US searches Google for top job
The US government is considering Eric Schmidt, the chairman of the internet search engine Google, to fill the post of Commerce Secretary when Gary Locke takes up his new role as US ambassador to China. MORE
Santander chief given jail sentence
Banco Santander’s chief executive, Alfredo Saenz, 68, has been handed a jail term and barred for working as a banker for three months after being found guilty of making false charges against debtors in 1994. His appeal is expected to take up to four years.
Kazuo Hirai to lead new Sony division
Sony has named Kazuo Hirai as head of a new consumer products division, in a shake-up of its electronics business that anoints Mr Hirai as a successor to its chief executive, Sir Howard Stringer. Mr Hirai has overseen the recovery in Sony’s games business.
Goodwin ‘injunction’ revealed by MP
Sir Fred Goodwin, the former chief executive of Royal Bank of Scotland, has obtained a “super-injunction” preventing him being identified as a banker, according to an MP who used parliamentary privelege to name Sir Fred, thus allowing the existence of the injunction to be reported.
Rovio raises $42m in expansion bid
Rovio, the app developer behind Angry Birds, has raised $42m (£26m) as it seeks to expand. The Finnish group yesterday revealed that venture capital firms Accel Partners and Atomico Ventures led the funding round. Niklas Zennstrom, of Atomico, who cofounded Skype, is to join the board.
Kinect is fastest selling gadget ever
Microsoft has sold more than 10 million Kinect motion-sensing game system units worldwide in just over four months, making it the fastest-selling consumer device on record. The infrared camera add-on for the Xbox games console, costing about £100, helped to boost Microsoft’s revenue in the last quarter. MORE
Groupola censured for iPhone offer
The Office of Fair Trading has censured an online discount company after thousands signed up for a “misleading” iPhone promotion when it had just eight handsets to offer. Markco Media promoted a sale of the iPhone 4 for just £99, a fifth of the normal retail price, to entice consumers to sign up to the Groupola site shortly after the smartphones went on sale. The OFT said the “bait-pricing” offer was “misleading”.
AOL axes 20 per cent of workforce
AOL is cutting more than 900 jobs, or 20 per cent of its global workforce, as it struggles to catch up with Google and Facebook. The company, which employs 5,000 staff, will cut about 400 jobs in India, outsource another 300 there, and eliminate 200 jobs in the US. The cuts come two days after AOL completed its acquisition of The Huffington Post news and commentary website for $315m (£195m).
Profits boost for Standard Life
Better appetite for long-term saving in the UK has helped Standard Life post a hike in annual profits. The insurer said positive trends, as well as upcoming regulatory changes, were boosting its UK business as investor demand continues to recover following the financial crisis. UK operating profits rose 5 per cent to £234m in 2010. Its results also reflected efforts to cut costs, including 600 UKjob losses last autumn.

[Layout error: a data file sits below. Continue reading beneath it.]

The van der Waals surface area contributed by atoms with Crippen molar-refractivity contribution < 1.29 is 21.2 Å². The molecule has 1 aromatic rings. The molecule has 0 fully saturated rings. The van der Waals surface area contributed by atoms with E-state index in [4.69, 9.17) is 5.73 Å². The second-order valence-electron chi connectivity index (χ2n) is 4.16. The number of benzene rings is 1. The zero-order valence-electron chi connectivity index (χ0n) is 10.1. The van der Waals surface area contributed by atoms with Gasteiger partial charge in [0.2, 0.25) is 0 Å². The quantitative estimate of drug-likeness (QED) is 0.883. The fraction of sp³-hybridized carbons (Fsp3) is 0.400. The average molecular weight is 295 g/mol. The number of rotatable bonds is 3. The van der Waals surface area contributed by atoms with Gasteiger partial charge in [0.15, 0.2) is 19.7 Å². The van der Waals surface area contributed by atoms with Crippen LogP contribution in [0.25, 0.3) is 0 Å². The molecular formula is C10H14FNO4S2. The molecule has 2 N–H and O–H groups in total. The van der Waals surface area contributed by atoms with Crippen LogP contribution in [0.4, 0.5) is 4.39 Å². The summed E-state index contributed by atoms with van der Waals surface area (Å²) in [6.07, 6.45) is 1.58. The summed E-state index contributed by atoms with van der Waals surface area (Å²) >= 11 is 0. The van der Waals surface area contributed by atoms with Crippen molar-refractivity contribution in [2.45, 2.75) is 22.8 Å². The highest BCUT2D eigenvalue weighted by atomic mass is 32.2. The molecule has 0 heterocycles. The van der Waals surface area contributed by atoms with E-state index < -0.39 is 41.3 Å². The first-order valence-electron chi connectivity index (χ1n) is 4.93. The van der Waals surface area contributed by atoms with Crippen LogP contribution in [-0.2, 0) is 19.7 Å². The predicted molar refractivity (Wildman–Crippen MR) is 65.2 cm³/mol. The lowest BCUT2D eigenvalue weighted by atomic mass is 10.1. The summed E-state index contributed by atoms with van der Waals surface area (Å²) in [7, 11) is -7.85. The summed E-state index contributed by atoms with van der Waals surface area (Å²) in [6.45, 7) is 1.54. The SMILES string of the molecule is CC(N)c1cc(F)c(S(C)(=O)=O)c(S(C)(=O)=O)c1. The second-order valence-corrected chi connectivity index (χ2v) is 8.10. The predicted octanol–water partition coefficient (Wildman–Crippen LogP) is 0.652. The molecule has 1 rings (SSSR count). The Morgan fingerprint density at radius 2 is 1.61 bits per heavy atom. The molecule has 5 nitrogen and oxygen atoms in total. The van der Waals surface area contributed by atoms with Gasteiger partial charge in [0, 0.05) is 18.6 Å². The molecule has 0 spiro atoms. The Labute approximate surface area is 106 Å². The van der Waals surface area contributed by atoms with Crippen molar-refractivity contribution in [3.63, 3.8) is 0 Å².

US trade gap soars as imports surge
The US trade deficit widened much more than expected in January as surging imports of oil, capital goods and cars overpowered record exports in a sign of strengthening domestic demand. The trade gap grew by 15.1 per cent to $46.3bn, as the shortfall in trade with China, a sore point in the US, rose 12.5 per cent to $23.3bn. The data prompted some economists to shave about half a point off first-quarter growth predictions.
OFT guidelines on debt collection
The Office of Fair Trading is drawing up new debt collection guidelines that aim to stamp out unfair practices. The OFT also stressed the responsibility creditors had to ensure that the information they passed on to debt collection agencies and firms that buy debt was accurate.
Pawnbroker’s profits surge
H&T Group, which runs Gold Bar jewellery outlets, has reported a 38 per cent rise in pre-tax profits to £25.5m and said it was the UK’s first pawnbroker to secure a pledge book of more than £40m. Growth has been supported by the higher gold price and new stores, with another 14 sites due to open this year.
AstraZeneca in $68.5m settlement
The drugs giant AstraZeneca has agreed to pay $68.5m (£42.7m) to settle allegations of unfair and misleading marketing practices related to its antipsychotic drug Seroquel in the US. The agreement is the biggest multi-state consumer protection-related pharmaceutical settlement.
GlaxoSmithKline gets boost from US
Shares in GlaxoSmithKline rose after the US approved Benlysta, the first new treatment for lupus in a half-century. Health officials cleared Benlysta, discovered by Human Genome Sciences and codeveloped by the UK drugs giant GSK, to combat the disease that causes the immune system to attack joints and organs.